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I moved here in 1985, after the Uptown had closed. Finally last Wednesday I had the chance to see the inside for the first time. I’ve seen hundreds of photos of the Uptown over the years, and none do it justice. You can’t capture in a photograph a space this grand and expansive. Even in its badly deteriorating condition, it’s awe-inspiring. Something must be done to save it. We’ll never see anything like it again.
There used to be a very clear black and white photo on Cinema Treasures of the Edens I. Anyone know what happened to it? BTW, I saw some of the Cinerama comments on here. I’m fairly certain that the Edens was not equipped with the three projector Cinerama process. 1963 was the last year of the 3 camera system and the industry had already begun to convert the old Cinerama theatres to 70mm. In 1963 “It’s a Mad, Mad, Mad, Mad World” was the first film to be released in the new 70mm Cinerama process, which replaced the old 3 camera/3 projector system of the 1950’s. Since the Edens opened in 1963, it would undoubtedly have installed the 70mm, mag track projection system. It definitely had the curved screen also.
I saw the original 70mm Cinerama showing of 2001 A Space Odyssey at the Cinestage in 1968. It was a reserved seat showing and souvenier program books were sold. I still have my program book along with several Chicago Tribune Cinestage ad clippings. Does anyone have any interior photos of the Cinestage? I remember the design being very clean and simple, and not an extremely large looking space, compared to the sister Michael Todd next door.
The Granada Theatre was a fine example of atmospheric style movie palace architecture. Even in its later days, the theatre was in fine shape and still created the incredible illusion that one was sitting in a Spanish courtyard in the evening. While the theatre had long stopped using the cloud and star illusions on the sky dome ceiling, it was still a magnificant structure and the fact that it was torn down a terrible historical loss. The marquee and font style of the theater’s name was a smaller duplicate of Chicago’s Granada Theatre. I wish I had taken photographs of the theatre when I worked there. I could never imagine something so beautiful could ever be demolished.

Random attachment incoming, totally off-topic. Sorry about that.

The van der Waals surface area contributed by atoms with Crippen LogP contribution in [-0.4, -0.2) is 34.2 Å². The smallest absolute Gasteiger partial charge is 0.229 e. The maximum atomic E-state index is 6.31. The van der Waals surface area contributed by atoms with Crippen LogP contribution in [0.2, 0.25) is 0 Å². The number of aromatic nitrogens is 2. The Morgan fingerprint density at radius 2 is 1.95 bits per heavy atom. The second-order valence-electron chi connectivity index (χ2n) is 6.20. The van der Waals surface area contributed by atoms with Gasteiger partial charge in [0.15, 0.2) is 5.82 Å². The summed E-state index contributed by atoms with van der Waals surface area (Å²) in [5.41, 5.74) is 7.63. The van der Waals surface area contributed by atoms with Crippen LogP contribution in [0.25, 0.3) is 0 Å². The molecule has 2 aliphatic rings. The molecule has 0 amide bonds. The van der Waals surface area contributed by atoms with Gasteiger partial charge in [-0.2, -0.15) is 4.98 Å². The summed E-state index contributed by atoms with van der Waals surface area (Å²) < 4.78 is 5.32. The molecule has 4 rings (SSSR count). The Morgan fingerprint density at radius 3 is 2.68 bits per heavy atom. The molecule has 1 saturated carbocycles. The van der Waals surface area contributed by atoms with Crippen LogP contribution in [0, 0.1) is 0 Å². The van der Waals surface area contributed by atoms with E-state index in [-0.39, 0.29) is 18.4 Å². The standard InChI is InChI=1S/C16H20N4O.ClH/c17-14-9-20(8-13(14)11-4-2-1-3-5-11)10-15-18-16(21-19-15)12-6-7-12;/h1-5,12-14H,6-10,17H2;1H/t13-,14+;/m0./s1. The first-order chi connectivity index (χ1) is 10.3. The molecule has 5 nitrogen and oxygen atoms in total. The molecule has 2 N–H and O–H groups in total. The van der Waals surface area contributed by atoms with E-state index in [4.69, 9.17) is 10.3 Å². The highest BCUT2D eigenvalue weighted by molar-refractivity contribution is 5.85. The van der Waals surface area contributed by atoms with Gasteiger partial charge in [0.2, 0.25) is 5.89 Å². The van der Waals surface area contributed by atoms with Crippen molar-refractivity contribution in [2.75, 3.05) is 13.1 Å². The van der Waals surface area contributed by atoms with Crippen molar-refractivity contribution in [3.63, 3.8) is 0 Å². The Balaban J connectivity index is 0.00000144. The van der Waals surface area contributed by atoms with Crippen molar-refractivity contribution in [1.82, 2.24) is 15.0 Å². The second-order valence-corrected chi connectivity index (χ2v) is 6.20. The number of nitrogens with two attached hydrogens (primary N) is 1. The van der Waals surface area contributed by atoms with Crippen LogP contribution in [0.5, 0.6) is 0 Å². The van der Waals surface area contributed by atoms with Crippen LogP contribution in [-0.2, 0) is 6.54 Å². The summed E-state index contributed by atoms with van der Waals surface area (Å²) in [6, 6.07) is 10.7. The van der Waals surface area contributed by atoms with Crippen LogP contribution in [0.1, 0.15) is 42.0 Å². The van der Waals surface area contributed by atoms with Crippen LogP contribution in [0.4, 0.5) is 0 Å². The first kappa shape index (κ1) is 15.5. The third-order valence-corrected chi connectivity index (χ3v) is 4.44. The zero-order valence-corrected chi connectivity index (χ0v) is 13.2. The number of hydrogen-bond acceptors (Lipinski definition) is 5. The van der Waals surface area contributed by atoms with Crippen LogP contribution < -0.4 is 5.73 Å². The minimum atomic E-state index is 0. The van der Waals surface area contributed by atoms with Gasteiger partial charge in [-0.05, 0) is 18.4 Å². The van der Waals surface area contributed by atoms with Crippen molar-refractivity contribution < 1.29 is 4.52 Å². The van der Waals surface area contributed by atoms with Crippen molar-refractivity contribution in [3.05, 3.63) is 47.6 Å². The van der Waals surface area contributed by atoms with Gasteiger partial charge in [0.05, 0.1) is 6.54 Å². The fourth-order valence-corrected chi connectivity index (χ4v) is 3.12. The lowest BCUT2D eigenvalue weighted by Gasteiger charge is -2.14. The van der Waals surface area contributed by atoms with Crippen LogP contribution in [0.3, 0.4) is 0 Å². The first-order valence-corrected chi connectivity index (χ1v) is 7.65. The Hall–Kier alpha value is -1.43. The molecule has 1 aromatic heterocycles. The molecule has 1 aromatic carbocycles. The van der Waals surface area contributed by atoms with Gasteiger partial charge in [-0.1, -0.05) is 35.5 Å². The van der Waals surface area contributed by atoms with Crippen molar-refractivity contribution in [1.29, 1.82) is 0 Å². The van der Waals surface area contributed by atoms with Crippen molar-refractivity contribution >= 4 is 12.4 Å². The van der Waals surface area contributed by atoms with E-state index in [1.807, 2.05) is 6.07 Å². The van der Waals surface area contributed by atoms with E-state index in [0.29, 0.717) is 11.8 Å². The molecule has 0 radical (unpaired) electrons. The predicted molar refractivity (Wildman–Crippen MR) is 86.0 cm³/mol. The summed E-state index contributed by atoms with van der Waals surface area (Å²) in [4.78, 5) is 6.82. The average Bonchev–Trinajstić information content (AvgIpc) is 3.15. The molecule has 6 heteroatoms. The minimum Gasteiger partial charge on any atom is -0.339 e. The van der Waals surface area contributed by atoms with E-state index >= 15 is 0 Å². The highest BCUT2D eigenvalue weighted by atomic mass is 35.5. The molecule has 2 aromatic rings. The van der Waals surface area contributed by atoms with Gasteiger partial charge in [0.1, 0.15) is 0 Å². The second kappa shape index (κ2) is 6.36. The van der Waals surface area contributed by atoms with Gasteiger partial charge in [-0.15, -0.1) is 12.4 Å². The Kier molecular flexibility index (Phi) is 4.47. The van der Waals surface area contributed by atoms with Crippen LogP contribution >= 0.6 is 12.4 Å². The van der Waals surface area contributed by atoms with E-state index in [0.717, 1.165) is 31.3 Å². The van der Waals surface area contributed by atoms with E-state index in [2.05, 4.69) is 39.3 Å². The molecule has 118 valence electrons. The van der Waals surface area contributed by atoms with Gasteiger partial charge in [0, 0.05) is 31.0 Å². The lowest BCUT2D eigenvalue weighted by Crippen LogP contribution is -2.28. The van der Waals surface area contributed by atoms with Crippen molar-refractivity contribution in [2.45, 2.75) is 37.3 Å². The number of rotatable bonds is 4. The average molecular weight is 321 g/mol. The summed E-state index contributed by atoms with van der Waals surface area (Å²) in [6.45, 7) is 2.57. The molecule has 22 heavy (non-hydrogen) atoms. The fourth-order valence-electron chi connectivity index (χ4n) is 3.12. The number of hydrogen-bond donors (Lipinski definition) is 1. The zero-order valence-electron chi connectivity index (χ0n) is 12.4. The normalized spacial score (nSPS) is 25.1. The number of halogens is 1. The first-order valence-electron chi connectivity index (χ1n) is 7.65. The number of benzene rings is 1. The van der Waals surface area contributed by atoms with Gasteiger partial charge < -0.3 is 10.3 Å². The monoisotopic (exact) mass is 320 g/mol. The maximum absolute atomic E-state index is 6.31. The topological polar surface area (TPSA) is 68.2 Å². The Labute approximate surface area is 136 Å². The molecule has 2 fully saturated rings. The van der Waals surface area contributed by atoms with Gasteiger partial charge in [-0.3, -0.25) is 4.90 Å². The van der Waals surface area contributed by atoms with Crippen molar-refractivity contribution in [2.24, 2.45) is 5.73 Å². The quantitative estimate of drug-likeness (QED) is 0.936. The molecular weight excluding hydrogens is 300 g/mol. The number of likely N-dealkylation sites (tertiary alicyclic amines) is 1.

I can’t believe there are no interior photos of the State-Lake? I’ve looked everywhere for them. Anyone have access to any?
Any interior shots of the United Artists?
While it was incredible that a renovation of this old movie palace ever was accomplished, it is a shame that the renovation team felt the need to alter and change the exterior marquee and entrance, going with a “modernization” look. If one is going to preserve and restore, then keep the original marquee and front of the theatre.
What you see in the Google photo BTW is the remaining exterior free standing marquee. One marquee sat on Hickory Road and the other on McKinley. While the theatre has been torn down, it looks like the exterior marquees remain. A third marquee was on the theatre building itself, and rotated inward for easy changing.
At one time very representative of a neighborhood cinema, the theatre is now damaged now beyond repair because of the desire to “modernize.” While still operating as of 2011, virtually all of the architectural deco character of the original theatre has been stripped away. The exterior art deco facade and sign are gone, and the stucco facade is now faced with paneling. The exterior box office is long gone. Virtually all the 1930’s décor has been stripped away, leaving a big ugly black box interior. To make matters worse, a long center wall was installed, splitting the auditorium into two halves, creating a long, cavernous feeling with tiny movie screens at the far end. There’s nothing left to save here. What remains might as well have been the interior of a warehouse with theatre seats.
I worked at the Town and Country Theatre when it first opened in 1970. I was a freshman at IUSB. I worked there for two years. The theater was a fine example of late 1960’s single screen theatre architecture. It was a very large single screen theatre with seating for around 1078. The theater was designed using a great deal of glass, chrome and contemporary carpeting. Colors were very typical of this period and included a 1960’s blue grand drape with matching 4” thick oversized blue auditorium seats. The lobby was done in mixtures of orange and reds. I vividly remember the orange, vinyl covered chrome leg benches located throughout the lower and upper lobby areas.